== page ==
After Hurricane Ida flooded large swathes of New York City and became the most recent climate event to expose its vulnerabilities, the City Council passed two pieces of legislation aimed at addressing climate change last Thursday.
One bill, sponsored by Councilmember Justin Brannan (D-Brooklyn), will require the city to identify and plan for climate change-related hazards. Another, sponsored by Councilmember Danny Dromm (D-Jackson Heights), will tackle its carbon footprint by creating a fleet of electric buses.
Brannan’s bill creates a five-borough climate adaptation plan that will require, no later than Sept. 30, 2022, and every 10 years thereafter, the Office of Long-Term Planning and Sustainability to lead the process of creating a climate adaptation plan that considers and evaluates hazards including extreme storms, sea level rise, tidal flooding, extreme heat, extreme precipitation, extreme wind, wildfire and flooding surge events.
In a meeting of the Council’s Committee of Resiliency and Waterfronts, Brannan referenced the 2020 tropical storm Isaias and this year’s storms Henri and Ida as new realities that the city must contend with. Isaias left over 70,000 Queens residents without power — 14,000 of whom did not get it back for five days. Ida killed more residents in Queens than any other borough.
“These recent storms and heat waves demonstrate that the city needs a much more comprehensive approach to address the climate hazards that the city faces. The city must also ensure that the most vulnerable neighbors are prepared and protected,” Brannan said.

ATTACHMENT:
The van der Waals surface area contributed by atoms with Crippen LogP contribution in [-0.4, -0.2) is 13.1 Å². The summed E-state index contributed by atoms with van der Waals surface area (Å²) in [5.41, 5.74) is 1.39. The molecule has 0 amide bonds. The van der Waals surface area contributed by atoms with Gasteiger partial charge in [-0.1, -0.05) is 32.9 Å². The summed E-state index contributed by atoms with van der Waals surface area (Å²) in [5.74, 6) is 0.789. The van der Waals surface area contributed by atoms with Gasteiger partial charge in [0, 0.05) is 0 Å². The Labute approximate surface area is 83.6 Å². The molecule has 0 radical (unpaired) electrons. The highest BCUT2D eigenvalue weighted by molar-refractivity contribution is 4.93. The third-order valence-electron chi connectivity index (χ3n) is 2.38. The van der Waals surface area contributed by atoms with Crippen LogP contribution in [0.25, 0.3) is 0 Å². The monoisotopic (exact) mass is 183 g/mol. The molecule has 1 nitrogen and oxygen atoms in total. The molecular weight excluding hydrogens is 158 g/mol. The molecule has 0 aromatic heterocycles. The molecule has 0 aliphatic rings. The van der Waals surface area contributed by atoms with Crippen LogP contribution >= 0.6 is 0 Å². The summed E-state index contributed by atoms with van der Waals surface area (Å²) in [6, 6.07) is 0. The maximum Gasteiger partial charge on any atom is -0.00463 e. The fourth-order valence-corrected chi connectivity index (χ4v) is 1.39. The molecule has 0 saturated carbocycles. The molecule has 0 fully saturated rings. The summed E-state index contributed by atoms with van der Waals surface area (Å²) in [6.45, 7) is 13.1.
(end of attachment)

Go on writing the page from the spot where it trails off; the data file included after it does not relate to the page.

The legislation tasks the city with identifying areas that are most vulnerable to climate hazards and helping determine where resiliency and adaptation measures should first be implemented.
Dromm’s bill will require the city to ensure that all operational school buses by Sept. 1, 2035 are all-electric, zero-emission vehicles. In addition to the goal of reducing the city’s carbon footprint, Councilmember and Committee on Environmental Protection Chairman Jim Gennaro (D-Hillcrest) framed the issue as a health risk for school children inhaling particulate matter while riding diesel-burning buses.
“Environmental justice communities, such as the one I represent, have had to deal with a host of economic and health disparities. Dirty buses and the noxious fumes they spew most impact the individuals who spend the longest time on them: drivers and special education and homeless students,” Dromm said in a statement.
Gennaro reported that transportation made up about 5 percent of the Department of Education’s spending, as of 2019. New York State reimburses the city for approximately 50 percent of transportation costs. The legislation will require the DOE to report to the mayor and the Council speaker on a variety of implementation targets within three reporting deadlines, in 2023, 2028, and 2033.
“Let our work here inspire the country. If New York City can do this every municipality can,” Dromm said during the Committee on Environmental Protection
Mayor de Blasio is expected to sign both bills.